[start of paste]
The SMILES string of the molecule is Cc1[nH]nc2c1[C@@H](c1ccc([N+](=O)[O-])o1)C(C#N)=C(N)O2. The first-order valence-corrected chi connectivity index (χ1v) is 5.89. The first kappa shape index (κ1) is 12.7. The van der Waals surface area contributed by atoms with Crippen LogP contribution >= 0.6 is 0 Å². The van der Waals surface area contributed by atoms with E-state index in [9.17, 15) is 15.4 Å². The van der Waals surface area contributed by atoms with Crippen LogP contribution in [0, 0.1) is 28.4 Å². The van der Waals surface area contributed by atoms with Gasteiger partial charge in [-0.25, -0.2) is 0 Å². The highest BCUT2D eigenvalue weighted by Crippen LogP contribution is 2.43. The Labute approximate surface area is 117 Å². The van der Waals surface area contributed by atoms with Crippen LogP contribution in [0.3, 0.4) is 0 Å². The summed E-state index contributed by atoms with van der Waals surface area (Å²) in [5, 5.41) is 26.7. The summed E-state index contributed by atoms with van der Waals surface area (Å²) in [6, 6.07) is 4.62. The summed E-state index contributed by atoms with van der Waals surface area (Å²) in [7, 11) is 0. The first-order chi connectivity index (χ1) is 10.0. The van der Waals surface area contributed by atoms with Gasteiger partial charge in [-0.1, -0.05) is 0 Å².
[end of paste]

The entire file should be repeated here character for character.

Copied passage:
The SMILES string of the molecule is Cc1[nH]nc2c1[C@@H](c1ccc([N+](=O)[O-])o1)C(C#N)=C(N)O2. The first-order valence-corrected chi connectivity index (χ1v) is 5.89. The first kappa shape index (κ1) is 12.7. The van der Waals surface area contributed by atoms with Crippen LogP contribution >= 0.6 is 0 Å². The van der Waals surface area contributed by atoms with E-state index in [9.17, 15) is 15.4 Å². The van der Waals surface area contributed by atoms with Crippen LogP contribution in [0, 0.1) is 28.4 Å². The van der Waals surface area contributed by atoms with Gasteiger partial charge in [-0.25, -0.2) is 0 Å². The highest BCUT2D eigenvalue weighted by Crippen LogP contribution is 2.43. The Labute approximate surface area is 117 Å². The van der Waals surface area contributed by atoms with Crippen LogP contribution in [0.3, 0.4) is 0 Å². The summed E-state index contributed by atoms with van der Waals surface area (Å²) in [5, 5.41) is 26.7. The summed E-state index contributed by atoms with van der Waals surface area (Å²) in [6, 6.07) is 4.62. The summed E-state index contributed by atoms with van der Waals surface area (Å²) in [7, 11) is 0. The first-order chi connectivity index (χ1) is 10.0. The van der Waals surface area contributed by atoms with Gasteiger partial charge in [-0.1, -0.05) is 0 Å².